I hope the news that Facebook has just opened up its API to applications that sit outside of it is true. Frankly, as cool as the concept of Facebook apps are, needing to build inside their little box is very constricting. At Path 101, we were definitely going to leverage the Facebook platform around our personality testing, because we thought that comparing results to friends could be very viral, but, to be honest, needing to build that app to live within Facebook wasn't so exciting.
Now, we can just take the existing application and have the social aspect "powered by Facebook". That's very compelling.
It seems that Facebook understands that users don't spend 100% of their time on Facebook, so there's no sense trying to keep them there. By extending out to the rest of the web, they're making membership in Facebook that much more valuable. Even people who might not want to spend a lot of time on the site could see value in keeping their social network there, kind of like an address book.
I wonder if there's a business model in here. What if this made Facebook the defacto social dialtone on the web? Could they charge for API access, kind of like Amazon is doing with S3? What if it cost websites a few pennies everytime a user spread their app to their friends via the Facebook API anywhere on the web. Certainly most sites pay for user acquisition on some way. If they could set the right throttles and controls, I could see Facebook taking a small sliver of every single social transaction on the web--that's IF they get the social thing right.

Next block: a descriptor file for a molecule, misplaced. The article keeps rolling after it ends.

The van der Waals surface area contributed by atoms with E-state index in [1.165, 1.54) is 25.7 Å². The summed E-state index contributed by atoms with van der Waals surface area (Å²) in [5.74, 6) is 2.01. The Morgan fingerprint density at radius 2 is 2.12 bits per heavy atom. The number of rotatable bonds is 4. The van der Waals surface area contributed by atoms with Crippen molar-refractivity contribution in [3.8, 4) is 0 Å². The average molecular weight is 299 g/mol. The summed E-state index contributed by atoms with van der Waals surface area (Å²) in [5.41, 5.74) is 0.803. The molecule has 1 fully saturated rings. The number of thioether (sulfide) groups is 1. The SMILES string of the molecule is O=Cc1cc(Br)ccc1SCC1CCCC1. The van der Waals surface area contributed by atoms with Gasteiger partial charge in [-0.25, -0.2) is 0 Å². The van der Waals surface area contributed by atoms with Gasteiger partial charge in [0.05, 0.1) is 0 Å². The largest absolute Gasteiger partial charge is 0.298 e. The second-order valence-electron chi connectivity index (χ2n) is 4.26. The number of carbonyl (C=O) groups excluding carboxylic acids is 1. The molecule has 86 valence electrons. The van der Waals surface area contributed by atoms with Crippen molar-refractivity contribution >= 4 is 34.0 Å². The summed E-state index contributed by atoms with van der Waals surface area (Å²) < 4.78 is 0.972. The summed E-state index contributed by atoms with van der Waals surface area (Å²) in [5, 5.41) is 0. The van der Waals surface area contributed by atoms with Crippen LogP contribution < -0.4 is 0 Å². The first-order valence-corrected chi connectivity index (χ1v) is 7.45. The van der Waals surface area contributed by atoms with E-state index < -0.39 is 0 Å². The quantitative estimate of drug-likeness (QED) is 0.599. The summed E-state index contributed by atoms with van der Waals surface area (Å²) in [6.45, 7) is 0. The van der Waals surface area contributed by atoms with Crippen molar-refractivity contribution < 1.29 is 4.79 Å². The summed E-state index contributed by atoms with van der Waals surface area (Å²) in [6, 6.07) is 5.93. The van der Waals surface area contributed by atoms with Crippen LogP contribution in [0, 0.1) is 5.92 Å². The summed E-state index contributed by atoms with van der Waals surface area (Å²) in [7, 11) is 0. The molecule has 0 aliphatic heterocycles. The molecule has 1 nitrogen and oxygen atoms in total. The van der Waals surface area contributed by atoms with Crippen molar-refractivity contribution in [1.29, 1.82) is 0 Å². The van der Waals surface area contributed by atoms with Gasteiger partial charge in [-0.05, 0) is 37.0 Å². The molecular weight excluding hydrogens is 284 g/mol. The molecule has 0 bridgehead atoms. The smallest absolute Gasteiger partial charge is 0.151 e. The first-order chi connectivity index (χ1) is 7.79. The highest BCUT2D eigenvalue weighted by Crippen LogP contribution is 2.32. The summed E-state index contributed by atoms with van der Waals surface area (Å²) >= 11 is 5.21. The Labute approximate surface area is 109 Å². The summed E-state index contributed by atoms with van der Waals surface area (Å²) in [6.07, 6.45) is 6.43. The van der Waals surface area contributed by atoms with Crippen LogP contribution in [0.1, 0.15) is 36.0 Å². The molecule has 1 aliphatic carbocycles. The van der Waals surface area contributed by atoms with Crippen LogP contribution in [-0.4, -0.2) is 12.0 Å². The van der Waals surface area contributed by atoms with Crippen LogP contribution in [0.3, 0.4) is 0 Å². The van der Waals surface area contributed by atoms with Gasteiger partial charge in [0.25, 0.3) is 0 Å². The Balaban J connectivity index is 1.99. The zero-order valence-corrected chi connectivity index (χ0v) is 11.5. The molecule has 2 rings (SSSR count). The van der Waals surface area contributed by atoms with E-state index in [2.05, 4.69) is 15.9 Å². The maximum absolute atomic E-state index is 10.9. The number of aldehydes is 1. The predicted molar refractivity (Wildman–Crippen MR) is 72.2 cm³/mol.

In its current form, the viral spread of Facebook apps is, while trendsetting, still kind of hokey and it clutters up the user's experience. I like the fact that they're continuing to experiment, and this move could give them a whole new playing ground. When if you went to an app on the web, and it automatically told you that 25 of your friends have already used it and you could compare data with one click? That would be pretty neat, I think.
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